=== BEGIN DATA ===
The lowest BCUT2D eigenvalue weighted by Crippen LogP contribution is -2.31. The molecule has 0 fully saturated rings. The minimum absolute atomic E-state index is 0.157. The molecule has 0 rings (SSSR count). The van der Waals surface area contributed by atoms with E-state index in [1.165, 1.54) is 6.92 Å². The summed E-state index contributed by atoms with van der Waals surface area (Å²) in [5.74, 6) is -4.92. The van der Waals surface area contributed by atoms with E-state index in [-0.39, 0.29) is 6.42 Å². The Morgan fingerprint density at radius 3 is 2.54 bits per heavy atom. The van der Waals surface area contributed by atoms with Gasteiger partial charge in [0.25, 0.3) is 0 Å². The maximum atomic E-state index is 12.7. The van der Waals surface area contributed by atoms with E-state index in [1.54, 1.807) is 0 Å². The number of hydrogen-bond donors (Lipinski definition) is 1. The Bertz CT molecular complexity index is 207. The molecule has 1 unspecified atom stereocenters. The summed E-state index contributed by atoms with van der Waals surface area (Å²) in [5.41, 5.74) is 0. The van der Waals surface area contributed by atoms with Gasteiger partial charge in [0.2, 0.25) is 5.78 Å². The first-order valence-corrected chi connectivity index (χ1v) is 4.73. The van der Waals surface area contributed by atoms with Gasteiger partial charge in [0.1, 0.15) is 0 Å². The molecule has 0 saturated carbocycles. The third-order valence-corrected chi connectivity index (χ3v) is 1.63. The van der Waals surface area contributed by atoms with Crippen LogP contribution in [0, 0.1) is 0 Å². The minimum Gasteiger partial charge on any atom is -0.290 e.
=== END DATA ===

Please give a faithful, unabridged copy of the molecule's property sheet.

The lowest BCUT2D eigenvalue weighted by Crippen LogP contribution is -2.31. The molecule has 0 fully saturated rings. The minimum absolute atomic E-state index is 0.157. The molecule has 0 rings (SSSR count). The van der Waals surface area contributed by atoms with E-state index in [1.165, 1.54) is 6.92 Å². The summed E-state index contributed by atoms with van der Waals surface area (Å²) in [5.74, 6) is -4.92. The van der Waals surface area contributed by atoms with E-state index in [-0.39, 0.29) is 6.42 Å². The Morgan fingerprint density at radius 3 is 2.54 bits per heavy atom. The van der Waals surface area contributed by atoms with Gasteiger partial charge in [0.25, 0.3) is 0 Å². The maximum atomic E-state index is 12.7. The van der Waals surface area contributed by atoms with E-state index in [1.54, 1.807) is 0 Å². The number of hydrogen-bond donors (Lipinski definition) is 1. The Bertz CT molecular complexity index is 207. The molecule has 1 unspecified atom stereocenters. The summed E-state index contributed by atoms with van der Waals surface area (Å²) in [5.41, 5.74) is 0. The van der Waals surface area contributed by atoms with Gasteiger partial charge in [0.2, 0.25) is 5.78 Å². The first-order valence-corrected chi connectivity index (χ1v) is 4.73. The van der Waals surface area contributed by atoms with Gasteiger partial charge in [0.1, 0.15) is 0 Å². The molecule has 0 saturated carbocycles. The third-order valence-corrected chi connectivity index (χ3v) is 1.63. The van der Waals surface area contributed by atoms with Crippen LogP contribution in [0, 0.1) is 0 Å². The minimum Gasteiger partial charge on any atom is -0.290 e.